Tag Archives: emerald ash borer

Only in Ohio…

Ever since I went off to college in 1980 (now you can all figure out how old I am!), I’ve talked to my mom nearly every Sunday night. It all started because the dorms at Ohio State had a phone that could only be used to make local out-going calls, no long distance. Yes, this was way before cell phones became so popular! In order to make sure I was there when she called, Mom and I settled on a time of 7pm for her to call. The time might change, but on Sunday night, Mom and I usually talk on the phone.

Picture by Scott Heckel, The Canton Repository, Sunday, July 15, 2012.

This last Sunday, when my mom called, she was so excited about an article that she had read in the Canton Repository, her local paper. When I heard her story, I was excited, too. It seems that the world’s largest magnolia acuminata, or cucumber tree, is located in northeast Ohio in a gated community in North Canton, Ohio, just down the road from my mom’s house in Louisville. She read about the tree in the paper and knew I’d be interested. After I got over my shock of there being a gated community in North Canton (and if you are familiar with the area, you will understand my wonder), I asked Mom to tell me more. This magnificent tree is a whopping 432 years old, stands 94 feet tall, and has a circumference of 290 inches. That means it’s about as tall as a 9-story building, and the picture shows that it took seven men to circle it. So that tree started out its life in the year 1580. In that year, the Billy Mitchell volcano on the island of Bougainville had a catastrophic eruption and Henry I, the King of Portugal, died with no direct heirs, causing a secession crisis. Strangely enough, I have read so much about WWII battles on the island of Bouganiville and don’t recall hearing about an volcano. Learn something new everyday!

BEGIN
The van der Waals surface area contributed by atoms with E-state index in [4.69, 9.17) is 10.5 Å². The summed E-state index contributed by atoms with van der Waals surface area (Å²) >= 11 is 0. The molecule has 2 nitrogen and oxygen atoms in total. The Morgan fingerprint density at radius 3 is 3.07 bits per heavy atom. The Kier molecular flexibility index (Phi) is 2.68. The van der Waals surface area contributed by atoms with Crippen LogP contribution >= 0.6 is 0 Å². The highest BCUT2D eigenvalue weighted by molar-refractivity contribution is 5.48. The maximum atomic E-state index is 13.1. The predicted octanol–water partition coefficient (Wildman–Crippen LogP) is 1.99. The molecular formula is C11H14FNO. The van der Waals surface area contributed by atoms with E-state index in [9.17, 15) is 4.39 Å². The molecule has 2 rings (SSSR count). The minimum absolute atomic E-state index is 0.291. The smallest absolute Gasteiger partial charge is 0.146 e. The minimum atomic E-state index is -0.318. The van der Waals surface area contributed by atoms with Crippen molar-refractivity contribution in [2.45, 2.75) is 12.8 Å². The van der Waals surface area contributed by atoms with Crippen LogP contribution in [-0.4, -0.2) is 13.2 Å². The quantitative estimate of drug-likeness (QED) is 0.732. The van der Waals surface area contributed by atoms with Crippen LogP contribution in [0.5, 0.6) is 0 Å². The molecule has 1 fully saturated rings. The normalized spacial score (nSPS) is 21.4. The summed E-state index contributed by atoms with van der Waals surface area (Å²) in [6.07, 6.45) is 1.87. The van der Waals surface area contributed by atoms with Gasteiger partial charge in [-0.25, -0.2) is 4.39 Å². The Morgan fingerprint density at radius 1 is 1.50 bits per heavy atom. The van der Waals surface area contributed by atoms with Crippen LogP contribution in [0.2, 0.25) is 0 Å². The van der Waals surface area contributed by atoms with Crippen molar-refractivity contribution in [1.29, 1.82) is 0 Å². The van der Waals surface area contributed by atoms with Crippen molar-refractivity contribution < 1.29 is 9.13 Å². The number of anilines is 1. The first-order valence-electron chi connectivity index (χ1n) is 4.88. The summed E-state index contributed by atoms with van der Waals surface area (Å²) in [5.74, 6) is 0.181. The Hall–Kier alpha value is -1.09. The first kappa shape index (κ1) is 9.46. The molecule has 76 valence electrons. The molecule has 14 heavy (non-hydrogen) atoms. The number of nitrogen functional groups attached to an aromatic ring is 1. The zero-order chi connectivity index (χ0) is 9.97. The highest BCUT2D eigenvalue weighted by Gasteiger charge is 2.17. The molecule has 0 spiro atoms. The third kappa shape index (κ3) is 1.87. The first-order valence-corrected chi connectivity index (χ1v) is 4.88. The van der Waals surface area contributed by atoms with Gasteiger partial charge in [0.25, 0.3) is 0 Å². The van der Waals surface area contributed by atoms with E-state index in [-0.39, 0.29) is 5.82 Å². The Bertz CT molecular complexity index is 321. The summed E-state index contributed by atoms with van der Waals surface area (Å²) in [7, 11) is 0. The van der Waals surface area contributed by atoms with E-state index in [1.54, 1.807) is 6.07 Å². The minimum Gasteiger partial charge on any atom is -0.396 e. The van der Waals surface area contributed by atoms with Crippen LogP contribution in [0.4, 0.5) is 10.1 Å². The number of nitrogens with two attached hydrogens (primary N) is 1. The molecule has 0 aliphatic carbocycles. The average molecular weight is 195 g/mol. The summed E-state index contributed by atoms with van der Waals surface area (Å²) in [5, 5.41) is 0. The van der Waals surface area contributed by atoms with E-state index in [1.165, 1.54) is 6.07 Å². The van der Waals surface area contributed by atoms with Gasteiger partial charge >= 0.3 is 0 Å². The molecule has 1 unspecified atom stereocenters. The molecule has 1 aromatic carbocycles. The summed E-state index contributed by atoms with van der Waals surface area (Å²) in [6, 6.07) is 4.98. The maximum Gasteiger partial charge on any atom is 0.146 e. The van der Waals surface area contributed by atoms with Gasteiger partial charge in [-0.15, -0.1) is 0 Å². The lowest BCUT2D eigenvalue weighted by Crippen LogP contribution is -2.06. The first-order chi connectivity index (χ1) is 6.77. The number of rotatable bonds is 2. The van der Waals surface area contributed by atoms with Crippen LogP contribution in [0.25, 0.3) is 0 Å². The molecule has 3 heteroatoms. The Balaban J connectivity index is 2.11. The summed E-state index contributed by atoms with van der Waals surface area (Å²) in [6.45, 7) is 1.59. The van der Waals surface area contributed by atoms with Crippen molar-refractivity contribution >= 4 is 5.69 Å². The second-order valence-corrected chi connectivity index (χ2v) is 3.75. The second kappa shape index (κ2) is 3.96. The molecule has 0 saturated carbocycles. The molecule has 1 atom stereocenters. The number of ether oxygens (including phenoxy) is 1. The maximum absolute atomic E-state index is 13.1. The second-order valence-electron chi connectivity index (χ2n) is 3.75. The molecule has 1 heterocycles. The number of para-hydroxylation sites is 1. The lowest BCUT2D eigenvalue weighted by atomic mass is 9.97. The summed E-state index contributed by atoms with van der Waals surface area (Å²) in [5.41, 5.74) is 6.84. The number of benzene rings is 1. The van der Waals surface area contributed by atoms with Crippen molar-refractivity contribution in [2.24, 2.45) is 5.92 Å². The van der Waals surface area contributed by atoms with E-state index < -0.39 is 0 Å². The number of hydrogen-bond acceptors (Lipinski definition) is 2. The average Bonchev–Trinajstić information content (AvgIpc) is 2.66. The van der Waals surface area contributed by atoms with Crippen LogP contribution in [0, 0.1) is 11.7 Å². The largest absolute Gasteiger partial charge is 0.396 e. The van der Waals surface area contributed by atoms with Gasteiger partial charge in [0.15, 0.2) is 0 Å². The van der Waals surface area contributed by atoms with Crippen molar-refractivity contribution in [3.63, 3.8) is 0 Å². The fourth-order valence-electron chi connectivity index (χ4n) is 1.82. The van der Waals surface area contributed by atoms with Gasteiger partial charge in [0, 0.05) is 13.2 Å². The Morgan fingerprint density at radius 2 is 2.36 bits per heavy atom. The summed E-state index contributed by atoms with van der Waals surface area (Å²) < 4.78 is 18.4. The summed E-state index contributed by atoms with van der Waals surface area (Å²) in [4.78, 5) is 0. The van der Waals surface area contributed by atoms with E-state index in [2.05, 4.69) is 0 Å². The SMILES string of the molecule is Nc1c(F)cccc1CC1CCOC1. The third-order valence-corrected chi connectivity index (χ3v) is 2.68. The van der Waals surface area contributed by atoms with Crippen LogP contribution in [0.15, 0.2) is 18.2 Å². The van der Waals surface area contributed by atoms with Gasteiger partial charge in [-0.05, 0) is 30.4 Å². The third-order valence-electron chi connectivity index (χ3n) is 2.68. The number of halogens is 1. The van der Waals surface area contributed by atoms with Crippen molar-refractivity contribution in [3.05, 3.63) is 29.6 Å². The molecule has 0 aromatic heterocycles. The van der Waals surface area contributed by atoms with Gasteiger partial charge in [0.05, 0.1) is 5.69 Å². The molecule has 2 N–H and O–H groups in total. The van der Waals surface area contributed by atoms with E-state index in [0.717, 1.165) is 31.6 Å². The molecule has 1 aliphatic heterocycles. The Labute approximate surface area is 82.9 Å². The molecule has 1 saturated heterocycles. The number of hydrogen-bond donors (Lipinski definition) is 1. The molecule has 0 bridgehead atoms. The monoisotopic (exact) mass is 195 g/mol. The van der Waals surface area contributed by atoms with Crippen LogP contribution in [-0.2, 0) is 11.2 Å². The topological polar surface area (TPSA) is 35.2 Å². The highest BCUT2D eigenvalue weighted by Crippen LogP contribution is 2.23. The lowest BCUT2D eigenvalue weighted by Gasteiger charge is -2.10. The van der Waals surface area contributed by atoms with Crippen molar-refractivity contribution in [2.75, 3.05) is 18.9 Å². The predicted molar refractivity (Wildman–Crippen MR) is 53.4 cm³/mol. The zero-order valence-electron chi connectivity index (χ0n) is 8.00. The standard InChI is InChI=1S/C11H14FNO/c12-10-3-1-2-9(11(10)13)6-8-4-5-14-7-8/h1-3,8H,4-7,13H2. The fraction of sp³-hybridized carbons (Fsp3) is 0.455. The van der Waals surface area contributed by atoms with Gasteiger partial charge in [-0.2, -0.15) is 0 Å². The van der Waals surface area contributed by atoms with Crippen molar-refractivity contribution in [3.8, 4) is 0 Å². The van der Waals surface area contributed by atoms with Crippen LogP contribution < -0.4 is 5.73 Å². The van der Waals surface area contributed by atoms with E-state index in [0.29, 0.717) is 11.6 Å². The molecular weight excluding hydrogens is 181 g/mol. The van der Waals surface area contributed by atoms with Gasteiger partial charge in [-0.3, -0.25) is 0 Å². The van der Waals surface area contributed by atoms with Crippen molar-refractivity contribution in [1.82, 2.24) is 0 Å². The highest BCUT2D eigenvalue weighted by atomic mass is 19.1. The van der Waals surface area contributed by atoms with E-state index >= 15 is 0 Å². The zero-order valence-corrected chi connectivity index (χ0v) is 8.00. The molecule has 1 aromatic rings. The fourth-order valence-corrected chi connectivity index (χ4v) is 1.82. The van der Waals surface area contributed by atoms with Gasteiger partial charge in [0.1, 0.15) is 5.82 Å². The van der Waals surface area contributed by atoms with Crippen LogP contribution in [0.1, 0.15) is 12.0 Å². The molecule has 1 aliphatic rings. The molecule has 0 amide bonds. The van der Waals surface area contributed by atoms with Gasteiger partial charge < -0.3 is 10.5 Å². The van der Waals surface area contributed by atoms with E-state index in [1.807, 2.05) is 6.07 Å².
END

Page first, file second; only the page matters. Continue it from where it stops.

Also, while at the Glen Echo Birthday Party, I saw an ash tree that had been killed by the emerald ash borer. The amount of damage that those beetles did was amazing, such devastation that I took a picture of it. I read in The Dispatch that ash trees are very important to Cedar Bog Nature Preserve. They provide shade for several species of Ohio orchids and flowers, both common or rare and endangered. In order to fight the borer, non-stinging wasps are being released in the bog. Three species are being released that attack the beetles in different stages of their lives. It’s hopeful that these wasps will be able to save future trees as some trees are already showing signs of damage.